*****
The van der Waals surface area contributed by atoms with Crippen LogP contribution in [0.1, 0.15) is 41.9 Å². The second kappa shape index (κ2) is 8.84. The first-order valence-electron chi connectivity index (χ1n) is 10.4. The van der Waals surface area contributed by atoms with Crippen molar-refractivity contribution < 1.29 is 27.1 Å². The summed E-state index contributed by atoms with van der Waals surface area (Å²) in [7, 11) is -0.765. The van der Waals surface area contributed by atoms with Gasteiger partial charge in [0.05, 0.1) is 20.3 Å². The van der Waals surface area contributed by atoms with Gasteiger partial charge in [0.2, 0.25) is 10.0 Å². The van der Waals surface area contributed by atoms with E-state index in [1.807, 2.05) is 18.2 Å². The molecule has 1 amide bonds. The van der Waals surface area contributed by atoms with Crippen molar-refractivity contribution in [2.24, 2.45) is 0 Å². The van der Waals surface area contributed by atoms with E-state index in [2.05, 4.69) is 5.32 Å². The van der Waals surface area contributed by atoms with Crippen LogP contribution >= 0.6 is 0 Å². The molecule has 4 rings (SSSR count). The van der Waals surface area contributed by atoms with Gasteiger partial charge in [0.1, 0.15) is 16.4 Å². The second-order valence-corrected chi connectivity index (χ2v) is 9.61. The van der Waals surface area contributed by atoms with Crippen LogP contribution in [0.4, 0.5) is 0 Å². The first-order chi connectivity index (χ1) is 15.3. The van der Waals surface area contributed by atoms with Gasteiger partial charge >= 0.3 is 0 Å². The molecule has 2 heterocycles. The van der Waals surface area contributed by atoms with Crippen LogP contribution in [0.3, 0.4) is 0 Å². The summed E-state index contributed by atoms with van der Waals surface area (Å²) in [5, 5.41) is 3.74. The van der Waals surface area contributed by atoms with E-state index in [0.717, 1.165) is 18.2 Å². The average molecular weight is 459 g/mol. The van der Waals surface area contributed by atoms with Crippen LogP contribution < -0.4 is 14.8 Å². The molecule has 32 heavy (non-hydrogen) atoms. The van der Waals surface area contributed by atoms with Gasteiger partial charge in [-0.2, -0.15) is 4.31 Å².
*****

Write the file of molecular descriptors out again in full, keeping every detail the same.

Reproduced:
The van der Waals surface area contributed by atoms with Crippen LogP contribution in [0.1, 0.15) is 41.9 Å². The second kappa shape index (κ2) is 8.84. The first-order valence-electron chi connectivity index (χ1n) is 10.4. The van der Waals surface area contributed by atoms with Crippen molar-refractivity contribution < 1.29 is 27.1 Å². The summed E-state index contributed by atoms with van der Waals surface area (Å²) in [7, 11) is -0.765. The van der Waals surface area contributed by atoms with Gasteiger partial charge in [0.05, 0.1) is 20.3 Å². The van der Waals surface area contributed by atoms with Gasteiger partial charge in [0.2, 0.25) is 10.0 Å². The van der Waals surface area contributed by atoms with E-state index in [1.807, 2.05) is 18.2 Å². The molecule has 1 amide bonds. The van der Waals surface area contributed by atoms with Crippen molar-refractivity contribution in [2.24, 2.45) is 0 Å². The van der Waals surface area contributed by atoms with E-state index in [2.05, 4.69) is 5.32 Å². The van der Waals surface area contributed by atoms with Crippen LogP contribution >= 0.6 is 0 Å². The molecule has 4 rings (SSSR count). The van der Waals surface area contributed by atoms with Gasteiger partial charge in [0.1, 0.15) is 16.4 Å². The second-order valence-corrected chi connectivity index (χ2v) is 9.61. The van der Waals surface area contributed by atoms with Crippen LogP contribution in [0.4, 0.5) is 0 Å². The first-order chi connectivity index (χ1) is 15.3. The van der Waals surface area contributed by atoms with Gasteiger partial charge >= 0.3 is 0 Å². The molecule has 2 heterocycles. The van der Waals surface area contributed by atoms with Crippen LogP contribution in [0.3, 0.4) is 0 Å². The summed E-state index contributed by atoms with van der Waals surface area (Å²) in [5, 5.41) is 3.74. The van der Waals surface area contributed by atoms with E-state index in [0.717, 1.165) is 18.2 Å². The average molecular weight is 459 g/mol. The van der Waals surface area contributed by atoms with Crippen LogP contribution < -0.4 is 14.8 Å². The molecule has 32 heavy (non-hydrogen) atoms. The van der Waals surface area contributed by atoms with Gasteiger partial charge in [-0.2, -0.15) is 4.31 Å².